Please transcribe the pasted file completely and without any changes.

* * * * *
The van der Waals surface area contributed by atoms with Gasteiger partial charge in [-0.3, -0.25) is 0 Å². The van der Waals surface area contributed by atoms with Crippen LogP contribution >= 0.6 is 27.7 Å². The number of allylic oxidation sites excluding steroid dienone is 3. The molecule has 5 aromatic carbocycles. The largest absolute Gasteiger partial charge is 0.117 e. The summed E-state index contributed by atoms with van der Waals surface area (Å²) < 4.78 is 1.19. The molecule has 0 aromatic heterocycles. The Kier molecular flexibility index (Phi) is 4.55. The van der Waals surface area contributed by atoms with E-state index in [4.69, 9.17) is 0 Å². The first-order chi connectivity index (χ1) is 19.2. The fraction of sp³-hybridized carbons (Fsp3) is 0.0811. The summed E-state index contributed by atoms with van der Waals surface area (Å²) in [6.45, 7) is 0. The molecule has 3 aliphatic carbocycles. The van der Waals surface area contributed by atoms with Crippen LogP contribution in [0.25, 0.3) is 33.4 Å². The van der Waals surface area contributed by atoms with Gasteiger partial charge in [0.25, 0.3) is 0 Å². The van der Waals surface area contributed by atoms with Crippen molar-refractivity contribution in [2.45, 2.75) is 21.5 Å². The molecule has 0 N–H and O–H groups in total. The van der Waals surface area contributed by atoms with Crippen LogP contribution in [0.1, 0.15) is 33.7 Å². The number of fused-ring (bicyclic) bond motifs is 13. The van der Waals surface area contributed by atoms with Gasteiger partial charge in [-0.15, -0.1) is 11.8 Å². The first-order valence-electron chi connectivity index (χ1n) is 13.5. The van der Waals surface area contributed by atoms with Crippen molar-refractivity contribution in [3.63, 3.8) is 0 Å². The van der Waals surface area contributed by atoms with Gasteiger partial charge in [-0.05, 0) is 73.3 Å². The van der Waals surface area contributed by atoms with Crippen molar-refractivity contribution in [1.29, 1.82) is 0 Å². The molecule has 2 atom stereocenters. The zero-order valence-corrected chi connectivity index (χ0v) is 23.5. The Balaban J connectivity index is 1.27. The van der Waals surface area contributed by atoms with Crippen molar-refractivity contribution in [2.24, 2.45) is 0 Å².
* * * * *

The van der Waals surface area contributed by atoms with Gasteiger partial charge in [-0.3, -0.25) is 0 Å². The van der Waals surface area contributed by atoms with Crippen LogP contribution >= 0.6 is 27.7 Å². The number of allylic oxidation sites excluding steroid dienone is 3. The molecule has 5 aromatic carbocycles. The largest absolute Gasteiger partial charge is 0.117 e. The summed E-state index contributed by atoms with van der Waals surface area (Å²) < 4.78 is 1.19. The molecule has 0 aromatic heterocycles. The Kier molecular flexibility index (Phi) is 4.55. The van der Waals surface area contributed by atoms with E-state index in [4.69, 9.17) is 0 Å². The first-order chi connectivity index (χ1) is 19.2. The fraction of sp³-hybridized carbons (Fsp3) is 0.0811. The summed E-state index contributed by atoms with van der Waals surface area (Å²) in [6.45, 7) is 0. The molecule has 3 aliphatic carbocycles. The van der Waals surface area contributed by atoms with Crippen LogP contribution in [0.25, 0.3) is 33.4 Å². The van der Waals surface area contributed by atoms with Gasteiger partial charge in [0.25, 0.3) is 0 Å². The van der Waals surface area contributed by atoms with Crippen molar-refractivity contribution in [2.45, 2.75) is 21.5 Å². The molecule has 0 N–H and O–H groups in total. The van der Waals surface area contributed by atoms with Crippen LogP contribution in [0.1, 0.15) is 33.7 Å². The number of fused-ring (bicyclic) bond motifs is 13. The van der Waals surface area contributed by atoms with Gasteiger partial charge in [-0.15, -0.1) is 11.8 Å². The first-order valence-electron chi connectivity index (χ1n) is 13.5. The van der Waals surface area contributed by atoms with Crippen molar-refractivity contribution in [3.63, 3.8) is 0 Å². The van der Waals surface area contributed by atoms with Gasteiger partial charge in [-0.05, 0) is 73.3 Å². The van der Waals surface area contributed by atoms with Crippen molar-refractivity contribution in [1.29, 1.82) is 0 Å². The molecule has 2 atom stereocenters. The zero-order valence-corrected chi connectivity index (χ0v) is 23.5. The Balaban J connectivity index is 1.27. The van der Waals surface area contributed by atoms with Crippen molar-refractivity contribution in [2.24, 2.45) is 0 Å².